Searching Content indexed under Unfair/ Wrongful Dismissal by Blake, Cassels & Graydon LLP ordered by Published Date Descending.
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Court Of Appeal Confirms: Reasonable Notice Is Capped At 24 Months, Absent Exceptional Circumstances
Employers can breathe easy once again knowing that common law reasonable notice is still capped at 24 months, absent exceptional circumstances.
1 Aug 2019
Quebec Court Of Appeal's Analysis On Untimely Resignations And The Duty Of Loyalty Of Employees
The Quebec Court of Appeal has established that employees who terminate their employment relationship without notice may work for a competitor without necessarily violating their duty of loyalty.
7 Dec 2018
Ontario Court Clarifies Employers' Duties In Mass Termination Cases
The statutory notice period in Wood was eight weeks since there were more than 50 employees and fewer than 200 employees impacted in the mass termination.
26 Sep 2018
Top 10 Issues For Employers, Issue #7: Obligations When Terminating Without Cause
This is the seventh instalment in our Top 10 Issues for Employers series. This issue addresses termination entitlements upon a "without cause" dismissal.
21 Mar 2017
Styles Overturned: Alberta Court Of Appeal Clarifies Treatment Of Incentive Payments Upon Termination
Mr. Styles had been employed by AIMCo for less than four years at the time his employment was terminated.
12 Jan 2017
No Cause? No Dismissal: SCC Confirms Federally Regulated Employees Entitled To Enhanced Protection
The Supreme Court of Canada (SCC) has finally settled the highly contested question of whether federally regulated non-unionized employees can be dismissed without cause.
22 Jul 2016
SCC Revisits Constructive Dismissal In Potter V. New Brunswick Legal Aid Services Commission
On March 6, 2015, the Supreme Court of Canada (SCC) revisited and clarified the common law test for constructive dismissal in Potter v. New Brunswick Legal Aid Services Commission.
13 Mar 2015
New Challenges For Old Laws: B.C. Court Considers Employee Misuse Of Social Media
The Supreme Court of British Columbia’s ruling in Kim v. International Triathlon Union is the first reported court decision to consider termination of a non-union employee for postings made on a social media platform.
29 Jan 2015
B.C. Court Of Appeal Finds Just Cause To Terminate Manager Over Misuse Of Company Property
The British Columbia Court of Appeal allowed the appeal of a wrongful dismissal case on the basis that the trial judge erred in characterizing the dishonest conduct of an employee.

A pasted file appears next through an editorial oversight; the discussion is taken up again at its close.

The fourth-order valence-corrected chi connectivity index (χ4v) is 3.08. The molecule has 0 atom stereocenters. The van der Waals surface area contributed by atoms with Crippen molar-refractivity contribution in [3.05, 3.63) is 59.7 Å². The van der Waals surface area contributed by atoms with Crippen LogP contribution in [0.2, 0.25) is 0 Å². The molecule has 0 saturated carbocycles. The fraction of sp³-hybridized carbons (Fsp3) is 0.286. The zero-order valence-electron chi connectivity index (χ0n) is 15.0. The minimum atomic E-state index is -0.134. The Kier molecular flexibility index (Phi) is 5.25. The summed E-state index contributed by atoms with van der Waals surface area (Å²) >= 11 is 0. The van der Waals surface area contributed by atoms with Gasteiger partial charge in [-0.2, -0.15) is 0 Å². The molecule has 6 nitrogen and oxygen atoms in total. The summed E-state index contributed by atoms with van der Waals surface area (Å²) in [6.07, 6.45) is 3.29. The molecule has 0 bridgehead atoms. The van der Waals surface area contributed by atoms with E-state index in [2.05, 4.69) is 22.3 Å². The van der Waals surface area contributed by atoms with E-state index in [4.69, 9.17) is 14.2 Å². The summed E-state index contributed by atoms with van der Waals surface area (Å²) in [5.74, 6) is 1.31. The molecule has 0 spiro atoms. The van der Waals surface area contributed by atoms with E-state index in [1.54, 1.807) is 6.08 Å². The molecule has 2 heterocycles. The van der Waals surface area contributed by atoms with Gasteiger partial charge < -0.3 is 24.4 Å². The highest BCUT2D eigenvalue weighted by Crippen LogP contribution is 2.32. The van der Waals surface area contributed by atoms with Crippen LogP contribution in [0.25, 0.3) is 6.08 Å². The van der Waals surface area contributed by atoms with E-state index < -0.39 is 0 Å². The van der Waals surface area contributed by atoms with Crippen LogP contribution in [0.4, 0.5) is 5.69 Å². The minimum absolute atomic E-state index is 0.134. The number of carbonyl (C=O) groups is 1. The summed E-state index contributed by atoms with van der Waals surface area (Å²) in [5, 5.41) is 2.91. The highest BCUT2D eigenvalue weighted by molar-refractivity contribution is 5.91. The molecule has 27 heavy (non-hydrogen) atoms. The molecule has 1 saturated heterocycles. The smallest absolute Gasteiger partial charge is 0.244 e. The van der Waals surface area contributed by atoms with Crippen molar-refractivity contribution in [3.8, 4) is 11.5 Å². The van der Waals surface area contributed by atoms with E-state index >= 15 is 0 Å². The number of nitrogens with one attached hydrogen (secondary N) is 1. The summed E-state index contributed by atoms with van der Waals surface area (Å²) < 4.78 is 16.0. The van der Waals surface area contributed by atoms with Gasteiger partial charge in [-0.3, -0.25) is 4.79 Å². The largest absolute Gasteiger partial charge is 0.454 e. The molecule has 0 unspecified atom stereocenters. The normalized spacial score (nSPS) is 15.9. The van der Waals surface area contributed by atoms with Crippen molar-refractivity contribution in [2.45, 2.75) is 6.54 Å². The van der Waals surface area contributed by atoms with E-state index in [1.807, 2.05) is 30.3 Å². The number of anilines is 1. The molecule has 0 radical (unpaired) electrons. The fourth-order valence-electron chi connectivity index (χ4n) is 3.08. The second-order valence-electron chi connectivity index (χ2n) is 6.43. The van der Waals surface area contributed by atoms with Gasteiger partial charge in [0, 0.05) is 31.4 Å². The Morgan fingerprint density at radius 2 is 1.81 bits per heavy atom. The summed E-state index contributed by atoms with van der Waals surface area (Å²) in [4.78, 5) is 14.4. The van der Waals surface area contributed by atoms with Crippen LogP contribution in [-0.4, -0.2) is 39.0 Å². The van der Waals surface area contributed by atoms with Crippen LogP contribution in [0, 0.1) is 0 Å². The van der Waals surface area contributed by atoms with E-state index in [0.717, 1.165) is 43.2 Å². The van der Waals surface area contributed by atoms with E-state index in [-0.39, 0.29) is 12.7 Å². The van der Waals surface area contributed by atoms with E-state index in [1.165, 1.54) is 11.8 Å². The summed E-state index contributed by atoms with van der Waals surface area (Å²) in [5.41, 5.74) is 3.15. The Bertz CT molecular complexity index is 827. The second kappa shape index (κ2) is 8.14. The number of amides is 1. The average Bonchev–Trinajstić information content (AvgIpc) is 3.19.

13 Jan 2015
Québec Court Of Appeal Reiterates Principles Applicable To Notices Of Termination
In its recent decision in "Allstate du Canada c. Daunais", the Court of Appeal of Québec overturned a judgment of the Superior Court of Québec.
1 May 2014
Alberta Court Of Appeal Clarifies Fiduciary Obligations Of Employees
The Alberta Court of Appeal released its judgment in Evans v. The Sports Corporation on January 18, 2013, in which the fiduciary relantionship between employee and employer was analysed.
23 Jan 2013
B.C. Court Of Appeal Awards Notice After Employee Quits
The British Columbia Court of Appeal (the Court) released its decision in Giza v. Sechelt School Bus Service Ltd. on January 13, 2012.
25 Mar 2012
Alberta Court Of Appeal Affirms And Clarifies The Law Of Restrictive Covenants In Employment Relationships
In "Globex Foreign Exchange Corporation v. Kelcher", the Alberta Court of Appeal affirmed and clarified several aspects of the law concerning the enforceability of restrictive covenants in employment relationships.
10 Nov 2011
Court of Appeal Reduces Landmark Punitive Damages Award Against Employer
On September 29, 2006, the Ontario Court of Appeal released its much-anticipated decision in Keays v. Honda Canada Inc. In a 2-1 decision, the Court of Appeal upheld the trial judge’s award of 24 months’ pay in lieu of notice, but significantly reduced the punitive damages award from CAD 500,000 to CAD 100,000.
30 Oct 2006
Duty To Accommodate — Recent Québec Decisions
Over the last few years, Québec courts and tribunals have rendered many interesting decisions discussing an employer’s duty to accommodate employees who are handicapped or have special needs.
5 Oct 2005
Incompetence or Poor Performance — Just Cause for Dismissal?
In the employment context, just cause for dismissal means that the employer has an appropriate reason or "justification" for firing an employee. In such a situation, the employer is relieved of the obligation to provide notice of termination, or payment in lieu of such notice.
28 Sep 2005
Accommodation — How Far Must Employers Go?
Canadian human rights legislation prohibits employers from discriminating against employees on various prohibited grounds. One of the most difficult challenges for employers is fulfilling the duty to accommodate employees to the point of undue hardship. Recent trends demonstrate that discrimination and accommodation issues are increasingly complex, forcing employers to consider questions they are not always well-equipped to answer. For example, aging workforces, treatment of individuals with cog
1 Feb 2005
Update on Discharge and Discipline
Recent arbitration awards have addressed four potential grounds for discipline or discharge of interest to unionized employers. Disclosure of Confidential Documents and Public Criticisms This topic is increasingly of interest to employers balancing the need for employee loyalty with employees’ privacy rights. Where the employer is a public body, arbitrators have also considered the need to maintain the public’s trust and keep the public informed of the government’s activities.
1 Feb 2005
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